Subsurface drip irrigation (SD1) is a means of conserving the ground water supply that some of the more innovative producers began installing in 2003 with the help of the cost­share incentive. Even with the cost-share incentive, SDI is a costly and new method of irrigation to all of the producers in the area. As a result, many producers are reluctant to make the investment in SDI without knowing more about management of these systems.

    Because of the high cost of installation, producers are looking at high-value, high-risk crops such as onions, cantaloupe and other vegetables as a means of increasing returns from the land. And, because most of these crops are hand-harvested, the labor coming in for the halvest can help to improve tbe local economy through increased economic activity.

    Project objectives:

    Minimizing production problems by developing management practices that are adapted to the area was the goal of the project.

    Subsurface drip irrigation (SDI) is new to the Baca County area and most of the management practices being used came from other areas.

    Because of this need to develop better management for SDI in this region, the following three practices were demonstrated at this site.

    a. Tillage methods for preparing the beds are a problem. These beds need to remain in the same location because of the buried driplines, even though the lines were installed with the use of a GPS system. Disking was done with a specially designed disk to remake beds in the same location.

    b. With dripIines installed approximately eight (8) inches below the soil surface and 30 inches apart on the 80-inch beds, ways are needed to get moisture to the seed fix germination. AgriBlend, a combination of HYDROGEL, a water-absorbing cross-linked molecular structure polyacrylamide, and Zeolite, a water-transporting volcanic material was used to help get water to the seeds and hold the moisture around the seed and seedling. The HYDROGEL used in this project is similar to that used with seedling trees.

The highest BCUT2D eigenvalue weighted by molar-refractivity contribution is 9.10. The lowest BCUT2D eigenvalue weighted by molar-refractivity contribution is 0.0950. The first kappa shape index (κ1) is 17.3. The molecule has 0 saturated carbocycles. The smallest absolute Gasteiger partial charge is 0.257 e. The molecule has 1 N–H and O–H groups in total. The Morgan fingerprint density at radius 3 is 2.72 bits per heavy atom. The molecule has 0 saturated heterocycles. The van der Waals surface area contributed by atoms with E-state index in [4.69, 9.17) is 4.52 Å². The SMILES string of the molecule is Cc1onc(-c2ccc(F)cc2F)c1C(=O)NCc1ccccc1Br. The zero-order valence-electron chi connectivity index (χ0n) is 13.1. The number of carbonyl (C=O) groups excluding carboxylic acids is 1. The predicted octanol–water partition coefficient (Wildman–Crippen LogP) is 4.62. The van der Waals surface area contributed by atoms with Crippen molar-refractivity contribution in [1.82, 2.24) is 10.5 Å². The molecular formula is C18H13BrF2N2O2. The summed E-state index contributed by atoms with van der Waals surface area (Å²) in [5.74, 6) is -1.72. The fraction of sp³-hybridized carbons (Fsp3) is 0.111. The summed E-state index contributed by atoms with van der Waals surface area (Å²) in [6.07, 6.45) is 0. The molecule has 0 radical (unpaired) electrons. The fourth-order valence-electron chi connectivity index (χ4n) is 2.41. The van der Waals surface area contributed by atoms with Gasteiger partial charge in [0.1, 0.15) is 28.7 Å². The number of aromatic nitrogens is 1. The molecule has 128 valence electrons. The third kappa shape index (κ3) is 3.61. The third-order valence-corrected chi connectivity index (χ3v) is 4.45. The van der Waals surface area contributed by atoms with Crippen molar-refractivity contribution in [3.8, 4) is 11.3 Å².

c. Cover crops are needed to prevent wind damage to the emerging and young plants. The high winds in the area can severely affect crops in the seedling stage. Small grains, planted in late winter or early spring, were selected because of cost and availability of chemicals to kill the crop without injuring the seedling onion crop.

    There are 27 zones in the drip irrigation system, each connected to a mainline water delivery pipe, and each of these zones is 6.3 acres (170.1 acres). The 6.3 acres in a zone
    are irrigated with equal amounts of water that are applied to the zone from the main line. Depending on the crop acreage, two or more zones can be irrigated at the same time.

    Any opinions, findings, conclusions, or recommendations expressed in this publication are those of the author(s) and do not necessarily reflect the view of the U.S. Department of Agriculture or SARE.